|Photo by LucasAS|
Summer time is social time. It’s a season plush with travel and entertainment activity. We’re busy tracking the tremors of this year’s summer season as a window into where things are headed with Gen Y.
People who observe young people engrossed in their gadgets wonder if technology is making Millennials less social. Our recent monitoring of social media insights tells a different story. Time spent with friends and family continues be a cherished value among young people.
Key insights: Mobile shopping behaviors remain rooted in lifestyle occasions, that involve live experiences with other people. Travel is a purchase trigger.
Jottings from our field notes:
Texting is ubiquitous for getting around. Twitter is now the electronic post-it note for expressing quick points of view and linking people to ideas and places. Foursquare use is waning. Longer form expressions like email are considered a formality for transactions needing a digital “paper trail”, such as reservations.
Travel with friends and family is a powerful trigger for buying clothes, tickets and food. While on the road, smartphones are widely used as navigational tools on the path to purchase. Mobile makes Millennials competent travelers—helping them find attractions, music venues and eateries.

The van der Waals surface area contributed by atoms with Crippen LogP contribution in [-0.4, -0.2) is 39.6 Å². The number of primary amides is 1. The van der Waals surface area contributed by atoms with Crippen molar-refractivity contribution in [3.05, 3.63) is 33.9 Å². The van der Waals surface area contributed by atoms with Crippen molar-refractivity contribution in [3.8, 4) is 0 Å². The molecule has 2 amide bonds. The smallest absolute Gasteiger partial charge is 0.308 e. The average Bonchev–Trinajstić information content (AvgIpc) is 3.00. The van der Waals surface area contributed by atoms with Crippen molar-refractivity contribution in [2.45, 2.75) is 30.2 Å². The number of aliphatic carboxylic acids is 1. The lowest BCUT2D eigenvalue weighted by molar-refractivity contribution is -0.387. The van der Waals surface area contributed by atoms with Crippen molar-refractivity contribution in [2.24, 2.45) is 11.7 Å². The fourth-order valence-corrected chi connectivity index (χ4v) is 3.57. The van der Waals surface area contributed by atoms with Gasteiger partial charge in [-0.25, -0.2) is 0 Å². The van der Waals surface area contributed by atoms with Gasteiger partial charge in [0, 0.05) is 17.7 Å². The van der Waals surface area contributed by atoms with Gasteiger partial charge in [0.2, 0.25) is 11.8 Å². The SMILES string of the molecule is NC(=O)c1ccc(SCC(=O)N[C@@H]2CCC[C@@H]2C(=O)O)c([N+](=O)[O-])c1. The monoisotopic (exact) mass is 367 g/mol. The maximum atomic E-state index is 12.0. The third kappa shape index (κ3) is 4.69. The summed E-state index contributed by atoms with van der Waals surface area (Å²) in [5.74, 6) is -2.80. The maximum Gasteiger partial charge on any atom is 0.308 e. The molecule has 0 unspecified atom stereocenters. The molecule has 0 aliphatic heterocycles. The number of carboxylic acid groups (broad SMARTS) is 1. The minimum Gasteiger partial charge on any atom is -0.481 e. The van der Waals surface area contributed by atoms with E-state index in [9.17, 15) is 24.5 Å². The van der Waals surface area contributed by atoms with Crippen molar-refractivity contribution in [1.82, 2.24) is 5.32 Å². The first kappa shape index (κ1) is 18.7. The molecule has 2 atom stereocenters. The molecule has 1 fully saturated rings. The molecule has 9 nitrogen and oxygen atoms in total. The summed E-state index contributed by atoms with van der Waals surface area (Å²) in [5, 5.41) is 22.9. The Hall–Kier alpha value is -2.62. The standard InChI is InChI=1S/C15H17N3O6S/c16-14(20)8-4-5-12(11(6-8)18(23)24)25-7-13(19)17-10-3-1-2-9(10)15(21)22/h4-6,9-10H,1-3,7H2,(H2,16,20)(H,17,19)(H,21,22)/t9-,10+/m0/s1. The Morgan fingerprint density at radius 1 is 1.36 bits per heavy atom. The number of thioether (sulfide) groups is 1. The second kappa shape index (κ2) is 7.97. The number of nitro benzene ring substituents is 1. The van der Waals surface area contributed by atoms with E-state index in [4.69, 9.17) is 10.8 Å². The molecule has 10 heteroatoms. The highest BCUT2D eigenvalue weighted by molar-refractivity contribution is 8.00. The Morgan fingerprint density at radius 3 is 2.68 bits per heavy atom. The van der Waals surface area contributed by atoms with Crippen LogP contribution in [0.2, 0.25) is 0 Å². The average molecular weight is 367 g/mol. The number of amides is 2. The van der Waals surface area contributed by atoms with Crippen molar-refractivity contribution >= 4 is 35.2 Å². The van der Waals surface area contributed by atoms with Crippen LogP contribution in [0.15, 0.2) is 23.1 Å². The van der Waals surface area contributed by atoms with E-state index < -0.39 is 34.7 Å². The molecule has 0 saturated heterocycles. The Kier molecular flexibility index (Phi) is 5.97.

Mobile commerce is still an emerging behavior for cultural consumers of all ages. They tell us in interviews that the convenience and immediacy of buying commodities such as books and music is important to who they are, not just how they spend their time and money. If they find themselves in a conversation about an unfamiliar book, for instance, they’ll obtain it instantly and glance through it to be able to participate.
We continue to track mobile commerce because it’s evolutionary. We dig that, always. So far, smartphones aren’t replacing human connections between people. The technology is facilitating, not replacing.